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I'm just a telecommunications engineer, so my strengths in physics are basically electrodynamics, but recently I have been reading a bit about nuclear physics and nuclear fusion for power production.

I have read that the DT fuel is the best fusion fuel because it has the largest fusion cross section at 5 barns and it is at the lowest energy (65 keV) of any potential fusion fuel. But tritium isn't very common, so an alternative would be useful. Such alternative could be helium-3, because it may be in somewhat considerable quantities in the lunar regolith (statement that I found a bit controversial but after reading a paper on the subject I finally decided in its favor). The problem with using helium-3 in fusion fuels (either 3He-3He or D-3He), as far as I know, is that it requires to heat the plasma even more, while only yielding an energy output assimilable to the DT's, and the same goes for other easier to obtain fuels like D-D (which also chains D-3He and D-T reactions).

I have also found that in fusion reactors it is planned to coat the interior of the reactor with lithium which, through neutron capture, would decay intro tritium, but lithium isn't exactly an abundant element on Earth (although I guess that asteroid mining could help with that).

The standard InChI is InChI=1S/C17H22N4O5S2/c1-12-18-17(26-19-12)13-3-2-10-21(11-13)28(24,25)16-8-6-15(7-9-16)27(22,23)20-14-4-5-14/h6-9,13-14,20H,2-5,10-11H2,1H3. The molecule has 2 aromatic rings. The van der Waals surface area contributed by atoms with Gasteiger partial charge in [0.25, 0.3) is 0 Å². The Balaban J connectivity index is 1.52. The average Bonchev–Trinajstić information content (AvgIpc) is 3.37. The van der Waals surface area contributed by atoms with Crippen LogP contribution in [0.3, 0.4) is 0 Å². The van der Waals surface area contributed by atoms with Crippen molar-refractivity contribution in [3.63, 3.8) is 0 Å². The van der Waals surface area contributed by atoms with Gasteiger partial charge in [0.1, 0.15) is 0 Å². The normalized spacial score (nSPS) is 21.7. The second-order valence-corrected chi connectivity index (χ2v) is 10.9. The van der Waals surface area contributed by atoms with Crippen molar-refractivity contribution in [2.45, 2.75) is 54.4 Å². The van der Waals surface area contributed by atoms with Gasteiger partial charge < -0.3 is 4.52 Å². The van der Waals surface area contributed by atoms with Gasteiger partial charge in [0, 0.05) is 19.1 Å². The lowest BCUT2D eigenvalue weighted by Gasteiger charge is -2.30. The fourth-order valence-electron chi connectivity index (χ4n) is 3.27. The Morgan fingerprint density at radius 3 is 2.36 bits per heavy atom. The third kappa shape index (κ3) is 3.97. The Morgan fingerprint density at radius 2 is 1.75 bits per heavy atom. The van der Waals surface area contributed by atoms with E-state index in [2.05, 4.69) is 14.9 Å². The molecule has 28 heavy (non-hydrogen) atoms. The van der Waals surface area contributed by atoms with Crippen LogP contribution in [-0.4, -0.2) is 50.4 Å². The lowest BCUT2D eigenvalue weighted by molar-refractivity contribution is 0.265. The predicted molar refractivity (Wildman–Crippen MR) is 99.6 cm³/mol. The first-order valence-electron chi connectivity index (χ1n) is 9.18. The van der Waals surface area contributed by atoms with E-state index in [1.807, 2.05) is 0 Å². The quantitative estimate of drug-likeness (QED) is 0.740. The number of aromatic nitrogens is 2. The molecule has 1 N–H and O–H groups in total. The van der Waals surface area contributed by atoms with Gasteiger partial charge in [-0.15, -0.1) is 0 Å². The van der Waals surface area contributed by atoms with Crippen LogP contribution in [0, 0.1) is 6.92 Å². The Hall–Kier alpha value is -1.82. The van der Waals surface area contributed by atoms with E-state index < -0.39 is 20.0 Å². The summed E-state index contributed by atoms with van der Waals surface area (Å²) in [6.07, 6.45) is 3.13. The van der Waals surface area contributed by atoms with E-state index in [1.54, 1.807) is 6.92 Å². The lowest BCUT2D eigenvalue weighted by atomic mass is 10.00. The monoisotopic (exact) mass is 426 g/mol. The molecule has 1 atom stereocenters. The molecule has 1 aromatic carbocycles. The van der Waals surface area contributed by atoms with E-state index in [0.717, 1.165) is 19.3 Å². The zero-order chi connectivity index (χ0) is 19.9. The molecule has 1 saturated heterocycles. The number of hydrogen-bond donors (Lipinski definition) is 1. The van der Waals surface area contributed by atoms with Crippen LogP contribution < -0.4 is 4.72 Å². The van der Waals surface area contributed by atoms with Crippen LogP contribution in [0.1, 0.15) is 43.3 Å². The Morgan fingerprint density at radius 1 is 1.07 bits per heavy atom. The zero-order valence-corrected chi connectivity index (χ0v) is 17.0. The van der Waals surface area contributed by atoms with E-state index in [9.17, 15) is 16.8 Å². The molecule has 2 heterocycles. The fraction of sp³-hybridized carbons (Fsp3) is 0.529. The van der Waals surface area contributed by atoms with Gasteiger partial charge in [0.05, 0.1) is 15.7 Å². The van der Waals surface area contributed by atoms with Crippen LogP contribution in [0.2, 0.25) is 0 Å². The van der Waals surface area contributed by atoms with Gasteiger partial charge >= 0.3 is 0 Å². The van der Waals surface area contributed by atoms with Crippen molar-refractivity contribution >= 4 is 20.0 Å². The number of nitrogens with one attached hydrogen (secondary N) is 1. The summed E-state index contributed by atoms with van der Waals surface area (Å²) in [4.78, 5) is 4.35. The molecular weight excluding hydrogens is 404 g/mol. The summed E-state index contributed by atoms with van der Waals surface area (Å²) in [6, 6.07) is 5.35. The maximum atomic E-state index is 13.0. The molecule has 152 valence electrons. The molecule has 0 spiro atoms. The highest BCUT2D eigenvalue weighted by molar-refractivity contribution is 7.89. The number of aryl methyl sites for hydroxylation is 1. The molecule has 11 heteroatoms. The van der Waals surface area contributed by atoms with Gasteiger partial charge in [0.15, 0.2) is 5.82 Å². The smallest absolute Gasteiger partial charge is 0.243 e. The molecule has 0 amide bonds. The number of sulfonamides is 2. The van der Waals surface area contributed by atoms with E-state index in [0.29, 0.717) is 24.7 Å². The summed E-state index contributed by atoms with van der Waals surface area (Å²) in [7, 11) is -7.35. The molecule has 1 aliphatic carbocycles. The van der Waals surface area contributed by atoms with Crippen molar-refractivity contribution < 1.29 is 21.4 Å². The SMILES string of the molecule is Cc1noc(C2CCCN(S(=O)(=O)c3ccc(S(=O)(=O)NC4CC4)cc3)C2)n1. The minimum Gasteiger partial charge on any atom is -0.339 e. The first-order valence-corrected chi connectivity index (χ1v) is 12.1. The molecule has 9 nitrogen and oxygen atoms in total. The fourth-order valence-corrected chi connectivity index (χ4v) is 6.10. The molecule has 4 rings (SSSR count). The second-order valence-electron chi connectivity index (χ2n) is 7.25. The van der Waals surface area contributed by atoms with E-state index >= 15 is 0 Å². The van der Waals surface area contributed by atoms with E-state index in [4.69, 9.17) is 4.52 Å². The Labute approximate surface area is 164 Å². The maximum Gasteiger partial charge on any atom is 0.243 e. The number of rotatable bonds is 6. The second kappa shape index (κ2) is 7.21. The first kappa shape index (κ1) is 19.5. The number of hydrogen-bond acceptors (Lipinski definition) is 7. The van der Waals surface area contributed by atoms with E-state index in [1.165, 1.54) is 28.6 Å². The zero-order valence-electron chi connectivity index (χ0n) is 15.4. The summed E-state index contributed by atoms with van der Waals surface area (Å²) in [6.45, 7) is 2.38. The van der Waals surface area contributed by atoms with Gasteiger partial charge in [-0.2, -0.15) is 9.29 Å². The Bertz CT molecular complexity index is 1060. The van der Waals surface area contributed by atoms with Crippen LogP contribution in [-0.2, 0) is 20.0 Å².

Getting to the point of the question: Recently I learnt about breeder reactors too. Knowing that 3He may absorb a thermal neutron and break into a proton and tritium (used in neutron detectors), I guessed that maybe thermal breeder reactors could produce tritium from helium-3. I also wonder if they could be used to produce tritium from lithium too. So the question is basically the one in the title, would this work?

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  • $\begingroup$ Hey welcome, as your already guessed is better to just do one question per "question" if you could trim it down to one you'll get better answers faster. $\endgroup$
    – Kuhlambo
    Aug 9, 2022 at 9:32

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I also wonder if they could be used to produce tritium from lithium too.

Yes.

Most of the tritium used in nuclear weapons was produced through the heavy water reaction, where the neutrons from fission would sometimes be captured by the D in the D2O. The cross section is quite small so this is "expensive".

The US operated a fleet of such reactors but shut them down, so now the primary source is the CANDU fleet. Each CANDU makes about 130 g per year. This is sold strictly into the civilian market.

For weapons production, the current method is to infuse normal control rods with lithium-6. The tritium can then be extracted when the reactor is offline for refuelling and the control rods can be removed.

I don't know of anyone that's used the He-3 reaction in this way, but that's likely just because D is so common in comparison, I don't know if there is a physics reason.

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